Jerry Brown’s real challenge arises from the fact that the status quo will be impossible to protect unless the state’s businesses shake off the national recession and the state’s obsession with business-flogging and somehow begin to generate more jobs and more tax payments.   Short of that unlikely salvation, it’s anyone’s guess how Brown will succeed in keeping his benefactors happy while dodging California’s looming fiscal black hole.

Crazifornia Exclusive! Jerry Brown, Oil Baron

I’ve done a lot of interviews researching the Crazifornia Project; this one was by far the most interesting.  There’s a lot more to this story, but this op/ed – indicative of the kind of things you’ll read in Crazifornia – appeared in the Washington Times on-line edition on April 16, 2009.

Pearce:  Jerry Brown, Oil Baron

Little-known Foreign Oil Holdings Might Tint Decisions

By Laer Pearce

When Jerry Brown recently held his first fundraiser as an official candidate for governor, he chose as the venue the Sacramento apartment where he lived the last time he held that office, after famously declining to live in the governor’s mansion. Faced with multimillionaire Republican opponents, Mr. Brown wants to be seen as just a regular public employee, trying to hold his own against tycoons at the top of America’s wealth disparity. While politically expedient, the image of Jerry Brown as everyman is patently false.

Mr. Brown has a lot of money – how much exactly is not public – and unhappily for his environmentalist and global-warming-alarmist supporters, it’s oil money. Even more unhappily for his campaign managers, it’s money that may have led him to an attack against California’s largest employer and a rewriting of state regulations to feather the family nest.

Sacramento Bee political columnist Dan Walters spent months researching the source of the Brown family wealth 30 years ago and recently shared the story with me in his small office crowded with family pictures, catty-cornered from the Capitol.

In a nutshell: After Jerry’s father, Pat, left the governorship in 1967, he was introduced to the Indonesian generals who had just overthrown the country’s post-colonial dictator, Sukarno, and set up a military junta. The former governor was able to cobble together a consortium of banks that lent $12 billion to the junta – “a lot of money in the late ’60s,” Mr. Walters said. The banks were interested in the immense Royal Dutch Shell petroleum holdings in Indonesia, which Sukarno had nationalized and the junta controlled.

The grateful generals then set up two trading firms – one in Hong Kong and one in California – that handled the oil-exporting paperwork and were rewarded with a fee for each barrel, “a little taste, as they might say in the Mafia,” Mr. Walters said with a grin. Pat Brown was given 100 percent ownership of the California brokerage and half-ownership of the Hong Kong office. The deal was a very lucrative one because California’s early clean-air standards set a sulfur limit for the fuel burned in power plants – a limit only the clean, low-sulfur oil from Indonesia could meet.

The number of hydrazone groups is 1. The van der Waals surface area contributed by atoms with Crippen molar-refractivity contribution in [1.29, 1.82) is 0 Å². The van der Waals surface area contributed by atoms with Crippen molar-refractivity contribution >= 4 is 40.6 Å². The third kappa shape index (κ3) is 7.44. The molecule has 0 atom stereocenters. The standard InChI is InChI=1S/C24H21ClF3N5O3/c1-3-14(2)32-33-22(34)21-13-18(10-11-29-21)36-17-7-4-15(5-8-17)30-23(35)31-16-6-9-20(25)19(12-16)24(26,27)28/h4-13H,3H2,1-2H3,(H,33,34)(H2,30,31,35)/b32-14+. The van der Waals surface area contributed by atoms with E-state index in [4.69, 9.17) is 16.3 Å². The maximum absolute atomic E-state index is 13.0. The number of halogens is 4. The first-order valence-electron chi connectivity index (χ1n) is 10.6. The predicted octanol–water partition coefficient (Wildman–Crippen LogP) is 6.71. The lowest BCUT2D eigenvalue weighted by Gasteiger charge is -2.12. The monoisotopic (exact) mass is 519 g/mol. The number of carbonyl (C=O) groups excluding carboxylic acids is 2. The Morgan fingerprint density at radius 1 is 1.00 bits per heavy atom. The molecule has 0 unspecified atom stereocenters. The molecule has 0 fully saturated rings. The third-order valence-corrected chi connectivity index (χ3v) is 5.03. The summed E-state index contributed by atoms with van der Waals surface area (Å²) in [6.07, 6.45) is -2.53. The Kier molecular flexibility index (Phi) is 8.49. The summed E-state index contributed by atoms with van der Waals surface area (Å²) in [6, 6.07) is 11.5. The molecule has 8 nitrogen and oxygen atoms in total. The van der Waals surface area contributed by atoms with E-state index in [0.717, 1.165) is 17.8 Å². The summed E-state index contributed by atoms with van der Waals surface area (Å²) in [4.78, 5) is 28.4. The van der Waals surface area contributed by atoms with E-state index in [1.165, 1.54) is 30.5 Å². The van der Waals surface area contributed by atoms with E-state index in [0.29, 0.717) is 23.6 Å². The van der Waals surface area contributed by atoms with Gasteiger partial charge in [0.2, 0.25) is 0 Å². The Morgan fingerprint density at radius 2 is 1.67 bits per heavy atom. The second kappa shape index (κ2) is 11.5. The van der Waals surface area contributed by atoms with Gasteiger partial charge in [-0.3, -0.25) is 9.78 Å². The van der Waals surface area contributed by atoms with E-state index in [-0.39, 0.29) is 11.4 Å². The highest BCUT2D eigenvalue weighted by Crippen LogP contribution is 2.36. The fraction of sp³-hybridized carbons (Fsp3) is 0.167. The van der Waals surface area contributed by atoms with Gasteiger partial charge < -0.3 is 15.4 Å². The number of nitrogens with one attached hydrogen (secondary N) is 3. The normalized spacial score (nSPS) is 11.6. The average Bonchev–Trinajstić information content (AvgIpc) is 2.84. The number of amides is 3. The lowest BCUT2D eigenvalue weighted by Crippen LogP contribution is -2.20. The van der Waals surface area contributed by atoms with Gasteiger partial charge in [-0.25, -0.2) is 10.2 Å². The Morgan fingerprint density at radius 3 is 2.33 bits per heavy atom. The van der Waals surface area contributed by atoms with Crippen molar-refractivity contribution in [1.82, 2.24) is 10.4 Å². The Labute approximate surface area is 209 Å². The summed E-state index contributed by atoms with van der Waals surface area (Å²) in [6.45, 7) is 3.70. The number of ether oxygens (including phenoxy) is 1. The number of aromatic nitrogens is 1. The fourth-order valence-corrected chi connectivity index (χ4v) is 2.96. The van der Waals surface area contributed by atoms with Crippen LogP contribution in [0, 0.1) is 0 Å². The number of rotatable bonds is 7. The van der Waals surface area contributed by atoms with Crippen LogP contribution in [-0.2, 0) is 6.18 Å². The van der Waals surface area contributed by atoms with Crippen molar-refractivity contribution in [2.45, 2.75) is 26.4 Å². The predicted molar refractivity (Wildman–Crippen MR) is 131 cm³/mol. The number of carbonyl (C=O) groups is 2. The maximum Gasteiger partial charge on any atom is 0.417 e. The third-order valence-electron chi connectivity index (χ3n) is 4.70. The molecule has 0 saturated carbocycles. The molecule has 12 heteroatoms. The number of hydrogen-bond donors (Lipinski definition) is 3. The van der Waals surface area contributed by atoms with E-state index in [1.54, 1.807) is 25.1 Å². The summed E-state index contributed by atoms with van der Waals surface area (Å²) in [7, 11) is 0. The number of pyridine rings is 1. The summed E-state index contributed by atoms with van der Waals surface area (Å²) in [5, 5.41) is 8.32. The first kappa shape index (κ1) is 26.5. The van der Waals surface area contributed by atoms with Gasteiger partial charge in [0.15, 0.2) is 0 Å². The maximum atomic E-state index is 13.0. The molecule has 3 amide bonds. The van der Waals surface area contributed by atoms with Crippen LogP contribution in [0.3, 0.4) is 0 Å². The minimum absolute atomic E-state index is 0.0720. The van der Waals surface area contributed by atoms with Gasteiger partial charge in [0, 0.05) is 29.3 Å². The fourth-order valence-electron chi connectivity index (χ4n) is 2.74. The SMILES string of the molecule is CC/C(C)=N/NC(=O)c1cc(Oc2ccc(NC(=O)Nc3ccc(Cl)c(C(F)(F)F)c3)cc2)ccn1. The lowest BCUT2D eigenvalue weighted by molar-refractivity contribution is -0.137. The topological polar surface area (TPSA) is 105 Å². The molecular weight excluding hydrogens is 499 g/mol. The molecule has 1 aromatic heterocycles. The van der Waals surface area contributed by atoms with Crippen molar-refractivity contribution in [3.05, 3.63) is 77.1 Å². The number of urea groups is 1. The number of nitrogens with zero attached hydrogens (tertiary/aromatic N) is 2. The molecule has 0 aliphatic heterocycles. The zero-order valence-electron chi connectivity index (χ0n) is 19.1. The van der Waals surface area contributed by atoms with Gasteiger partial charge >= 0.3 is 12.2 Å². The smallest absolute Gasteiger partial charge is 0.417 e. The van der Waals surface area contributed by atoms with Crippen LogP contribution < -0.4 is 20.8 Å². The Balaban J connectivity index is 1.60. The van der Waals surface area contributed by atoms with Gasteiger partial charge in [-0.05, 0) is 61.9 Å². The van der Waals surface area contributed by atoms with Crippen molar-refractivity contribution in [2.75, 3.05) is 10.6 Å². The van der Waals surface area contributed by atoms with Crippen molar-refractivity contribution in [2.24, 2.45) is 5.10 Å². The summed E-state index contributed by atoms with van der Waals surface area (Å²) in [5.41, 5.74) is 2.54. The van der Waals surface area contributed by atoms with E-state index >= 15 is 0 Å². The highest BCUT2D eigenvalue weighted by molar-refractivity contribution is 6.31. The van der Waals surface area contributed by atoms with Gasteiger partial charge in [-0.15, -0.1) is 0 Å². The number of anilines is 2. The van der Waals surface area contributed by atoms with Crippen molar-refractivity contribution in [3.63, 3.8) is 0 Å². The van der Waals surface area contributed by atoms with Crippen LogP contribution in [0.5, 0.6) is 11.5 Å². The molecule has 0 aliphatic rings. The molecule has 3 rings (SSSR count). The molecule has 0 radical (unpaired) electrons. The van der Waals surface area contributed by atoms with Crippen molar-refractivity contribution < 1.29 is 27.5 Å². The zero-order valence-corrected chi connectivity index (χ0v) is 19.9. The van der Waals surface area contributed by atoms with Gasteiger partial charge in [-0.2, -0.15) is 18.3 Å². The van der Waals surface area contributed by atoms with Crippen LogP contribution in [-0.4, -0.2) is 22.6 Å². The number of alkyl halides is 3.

Jerry Brown, alone among the Brown children, didn’t get a share of the business, but that changed after Alaskan oil came on the scene and threatened the monopoly Indonesian oil had in California’s power plants.

Chevron had just finished building a refinery in El Segundo that was designed to process Alaskan crude to compete against Indonesian oil for the California power-plant market. Before the facility could refine a barrel of North Slope crude, however, Jerry Brown’s Air Resources Board – headed up by his former campaign manager, Tom Quinn – passed a new air-quality standard for sulfur just barely too high for Chevron to meet with Alaskan oil. That cemented the Indonesian monopoly, and the Brown family, as the only oil provider to the California power industry.

Not surprisingly, when Jerry Brown left the governorship, Pat Brown finally gave him his own cut of the family oil business.

“To this day, Jerry’s very sensitive about it,” Mr. Walters told me. “He just hates the idea that people will bring it up because what it is, is the Brown family is in partnership with these corrupt, murderous dictators. It’s not something that a Jerry Brown wants to be associated with.”

The junta generals of Pat Brown’s day have given way to the more transparent, democratic government that rules in Indonesia today. The question here in California is: Will Jerry Brown also become more transparent and share with voters the details of this foreign influence on his personal finances?

Laer Pearce is a 30-year public-affairs professional currently involved in the Crazifornia Project, chronicling egregious policies responsible for tarnishing the Golden State.